About the Event
“If one were to remove these … shrines, the Uyghur people would lose contact with earth. They would no longer have a personal, cultural, and spiritual history. After a few years we would not have a memory of why we live here or where we belong.”
– Professor Rahile Dawut, prominent Uyghur scholar, disappeared since 2017
In the brutal campaign to eradicate the Uyghur identity, the Chinese Communist Party (CCP) has targeted the Uyghurs’ practice of Islam. A new research report prepared by the Uyghur Human Rights Project (UHRP), a National Endowment for Democracy (NED) grantee, lays out clear and convincing evidence of the CCP’s desecration and destruction of Uyghur holy spaces as part of a multipronged strategy to erase the Uyghur identity, history, religion, and culture. Mosques have long played a vital role in community life and generational memory; in destroying the mosques, the CCP is obliterating those vital connections, and unmooring the Uyghur people from their shared history. Relying on photographs, satellite imagery, and the testimony of local residents, the report details the destruction of mosques and religious sites throughout Uyghur communities across China.
Mr. Bahram Sintash, the report’s primary researcher, discussed his findings and their implications for the Uyghur population. He was joined by Mr. Alim Seytoff, Dr. Elise Anderson, and Mr. Omer Kanat for an in-depth discussion about religious persecution in East Turkistan, the impact it has already had on the Uyghur community inside China and the greater Uyghur diaspora, and how the destruction of holy sites fits more broadly in the CCP’s effort to eradicate Uyghur identity.
About the Speakers
Alim Seytoff is the Director of Radio Free Asia’s Uyghur Service. Mr. Seytoff has a master’s degree in Public Policy from the Robertson School of Government at Regent University. He has testified several times before the U.S. Congress and has briefed both White House and State Department officials on China’s human rights violations of the Uyghur people. He received his Juris Doctor degree from Regent University School of Law in 2006, and is a licensed attorney.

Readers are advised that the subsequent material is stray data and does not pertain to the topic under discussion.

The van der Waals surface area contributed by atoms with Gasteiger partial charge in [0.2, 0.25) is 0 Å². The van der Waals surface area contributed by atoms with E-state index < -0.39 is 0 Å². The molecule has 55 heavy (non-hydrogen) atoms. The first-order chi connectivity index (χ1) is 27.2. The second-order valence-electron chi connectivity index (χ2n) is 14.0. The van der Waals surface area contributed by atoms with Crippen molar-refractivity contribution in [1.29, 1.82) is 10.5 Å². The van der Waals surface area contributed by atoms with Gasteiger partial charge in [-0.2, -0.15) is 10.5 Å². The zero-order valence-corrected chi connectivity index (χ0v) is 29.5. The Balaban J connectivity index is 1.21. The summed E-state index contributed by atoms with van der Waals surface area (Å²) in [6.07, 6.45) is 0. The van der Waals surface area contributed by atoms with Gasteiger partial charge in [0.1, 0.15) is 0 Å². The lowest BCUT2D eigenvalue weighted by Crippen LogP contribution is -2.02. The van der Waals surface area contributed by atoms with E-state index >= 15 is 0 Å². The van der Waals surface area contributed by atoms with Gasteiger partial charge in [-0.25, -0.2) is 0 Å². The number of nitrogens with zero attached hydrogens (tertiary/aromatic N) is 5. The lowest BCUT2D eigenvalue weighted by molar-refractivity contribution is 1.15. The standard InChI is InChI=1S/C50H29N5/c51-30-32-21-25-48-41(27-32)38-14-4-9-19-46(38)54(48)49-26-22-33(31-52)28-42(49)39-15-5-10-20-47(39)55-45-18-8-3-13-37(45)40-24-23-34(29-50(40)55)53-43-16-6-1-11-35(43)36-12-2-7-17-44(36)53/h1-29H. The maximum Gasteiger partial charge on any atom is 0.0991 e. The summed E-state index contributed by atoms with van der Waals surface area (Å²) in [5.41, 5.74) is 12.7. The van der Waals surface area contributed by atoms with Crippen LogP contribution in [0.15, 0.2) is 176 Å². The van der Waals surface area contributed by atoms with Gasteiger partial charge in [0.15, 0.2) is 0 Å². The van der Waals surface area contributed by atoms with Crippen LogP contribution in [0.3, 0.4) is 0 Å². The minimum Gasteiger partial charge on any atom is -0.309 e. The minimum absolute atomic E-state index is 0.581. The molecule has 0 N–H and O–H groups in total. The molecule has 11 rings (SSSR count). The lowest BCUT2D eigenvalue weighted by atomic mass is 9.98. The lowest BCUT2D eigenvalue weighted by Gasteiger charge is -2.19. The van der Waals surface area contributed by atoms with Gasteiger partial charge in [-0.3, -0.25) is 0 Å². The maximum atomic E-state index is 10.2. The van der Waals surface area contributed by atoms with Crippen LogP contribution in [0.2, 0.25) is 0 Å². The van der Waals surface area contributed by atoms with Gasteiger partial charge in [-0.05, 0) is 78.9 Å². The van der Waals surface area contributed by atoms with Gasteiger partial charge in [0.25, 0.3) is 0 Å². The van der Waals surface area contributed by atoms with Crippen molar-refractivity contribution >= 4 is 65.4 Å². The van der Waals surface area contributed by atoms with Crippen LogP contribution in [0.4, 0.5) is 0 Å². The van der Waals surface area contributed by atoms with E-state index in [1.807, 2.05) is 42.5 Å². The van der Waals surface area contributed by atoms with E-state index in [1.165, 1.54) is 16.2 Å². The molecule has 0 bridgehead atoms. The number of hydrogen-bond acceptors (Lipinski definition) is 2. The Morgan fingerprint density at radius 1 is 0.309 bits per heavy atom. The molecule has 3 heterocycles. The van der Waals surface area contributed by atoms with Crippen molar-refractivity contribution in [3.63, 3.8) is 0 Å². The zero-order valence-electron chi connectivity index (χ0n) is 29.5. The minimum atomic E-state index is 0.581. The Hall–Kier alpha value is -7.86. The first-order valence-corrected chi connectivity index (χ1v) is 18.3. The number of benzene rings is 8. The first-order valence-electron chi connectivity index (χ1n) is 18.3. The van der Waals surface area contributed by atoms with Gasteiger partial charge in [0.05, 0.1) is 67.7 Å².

Bahram Sintash is UHRP’s research partner for the report. Sintash earned a degree in art and design, and studied media and journalism. He has published research on Uyghur architectural history. In 2018, he founded the Uyghurism.com website, devoted to preserving Uyghur culture for the next generation, including archives of the popular Uyghur cultural journal, Xinjiang Civilization. His father, the distinguished scholar, Qurban Mamut, formerly editor-in-chief of the magazine, has been detained in a Chinese internment camp since 2017.
Elise Anderson, Ph.D., recently served as a 2019 Liu Xiaobo Fellow at the Congressional-Executive Commission on China. She is a specialist in Uyghur folklore and culture, and the politics of China and Central Asia. Dr. Anderson holds with dual Ph.D. degrees in Central Eurasian Studies and Ethnomusicology from Indiana University-Bloomington. Her research explores the music and other arts of the Uyghurs. She has published extensively on Uyghur culture and identity.
Omer Kanat is the Director and co-founder of the UHRP. Mr. Kanat has two decades of experience as a broadcast journalist. From 1999 to 2009 Mr. Kanat was Senior Editor at Radio Free Asia’s Uyghur Service. He also served as Senior Editor at Radio Free Europe/Radio Liberty’s Tajik Service. He has served as Vice President of the World Uyghur Congress since 2006 and Chairman of the WUC Executive Committee since 2017. He has extensive experience briefing government officials and human rights organizations on the Uyghur crisis and speaking at high-level events focused on human rights and religious freedom. He holds a B.A. in History from Istanbul University’s Faculty of Science and Literature, with a focus on political history.